Whatever the legislature may decide, school systems in Texas already have certain security measures available to them, including some used by Uvalde CISD.
What complicates the conservation is the fact that Texas requires few of these security measures to be enacted.
The Texas Education Code allows broad discretion to local school systems for most decisions. As a general rule in Texas law, the actions school systems “may” take far outweigh the actions they “shall” take.
School security is no exception. Over time, the Texas legislature has stocked a toolbox of security measures it allows public schools to use, but few are mandatory.
For example, a school district may require visitors to show identification, verify whether a visitor is a registered sex offender, or create a database of visitor information. However, no singular source tracks how many of the 1,200 school districts and charters in Texas have adopted these policies.
School districts can also employ security personnel or commission their own police forces.
District police departments are distinct from school resource officers, which are local police officers employed at the school.
Security personnel can only carry weapons if they are commissioned peace officers. However, state law also allows school districts and charters to let regular staff members carry guns as school marshals.
While school marshal programs have been authorized by the state since 2013, the earliest known school district in the country to allow teachers to carry guns was Harrold ISD in 2008. By the time former president Donald Trump suggested arming teachers after the Santa Fe shooting in 2018, hundreds of school boards around Texas had already made that decision.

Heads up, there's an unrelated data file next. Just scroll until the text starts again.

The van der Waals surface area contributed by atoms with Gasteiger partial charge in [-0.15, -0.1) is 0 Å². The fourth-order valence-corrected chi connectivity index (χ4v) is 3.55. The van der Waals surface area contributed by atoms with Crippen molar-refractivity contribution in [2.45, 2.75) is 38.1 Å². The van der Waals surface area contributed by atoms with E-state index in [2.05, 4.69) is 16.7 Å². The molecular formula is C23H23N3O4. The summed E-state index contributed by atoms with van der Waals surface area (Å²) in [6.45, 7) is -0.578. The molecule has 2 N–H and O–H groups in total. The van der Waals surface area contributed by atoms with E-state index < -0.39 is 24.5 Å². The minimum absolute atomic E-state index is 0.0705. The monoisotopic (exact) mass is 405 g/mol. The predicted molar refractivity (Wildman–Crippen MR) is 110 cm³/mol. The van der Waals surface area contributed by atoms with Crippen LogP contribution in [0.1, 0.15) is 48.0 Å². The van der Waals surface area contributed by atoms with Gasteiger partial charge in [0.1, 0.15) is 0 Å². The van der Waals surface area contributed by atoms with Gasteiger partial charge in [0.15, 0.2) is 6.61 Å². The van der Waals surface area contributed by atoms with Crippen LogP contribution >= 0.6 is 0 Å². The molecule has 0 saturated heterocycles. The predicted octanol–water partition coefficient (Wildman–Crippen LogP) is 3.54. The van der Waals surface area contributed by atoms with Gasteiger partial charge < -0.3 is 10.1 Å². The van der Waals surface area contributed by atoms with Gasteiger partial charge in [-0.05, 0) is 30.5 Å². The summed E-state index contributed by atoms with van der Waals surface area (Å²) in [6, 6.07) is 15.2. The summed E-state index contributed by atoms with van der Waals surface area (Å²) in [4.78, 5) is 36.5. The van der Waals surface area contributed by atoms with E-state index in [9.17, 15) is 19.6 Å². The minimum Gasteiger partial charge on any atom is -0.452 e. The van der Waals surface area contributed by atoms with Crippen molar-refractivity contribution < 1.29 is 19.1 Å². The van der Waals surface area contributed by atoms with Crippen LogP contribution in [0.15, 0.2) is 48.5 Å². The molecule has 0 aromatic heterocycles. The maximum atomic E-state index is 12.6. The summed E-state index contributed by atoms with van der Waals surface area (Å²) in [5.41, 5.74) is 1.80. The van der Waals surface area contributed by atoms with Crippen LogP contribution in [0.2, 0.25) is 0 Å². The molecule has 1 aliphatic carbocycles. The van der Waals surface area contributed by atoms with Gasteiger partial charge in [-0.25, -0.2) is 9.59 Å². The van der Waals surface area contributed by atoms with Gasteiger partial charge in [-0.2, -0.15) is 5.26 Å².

The Texas legislature has tinkered with the school marshal program in every session since it was officially created in 2013. The most recent amendment to the law, added last year, allows school marshals to carry handguns on their person even during regular contact with students.
While regular citizens no longer need a license to carry handguns, school marshals still have to undergo 80 hours of training.
The Uvalde Consolidated Independent School District (CISD) uses some of these protocols. According to the district’s security measures summary, Uvalde CISD employs its own police force, school resource officers, and security personnel.
Every campus on Uvalde CISD also employs a threat assessment team, meant to identify potential threats to school security. Social media threats are also monitored.
Several campuses, including Robb Elementary School, are enclosed by fencing that “is designed to limit and/or restrict access to individuals without a need to be on the campus.”
According to the security document, the district keeps a locked classroom door policy.
“Teachers are instructed to keep their classroom doors closed and locked at all times,” the document reads.
Governor Greg Abbott has also asked the Texas School Safety Center to ensure that each school district reviews its emergency operations plan and sent a similar directive to the Texas Education Agency.
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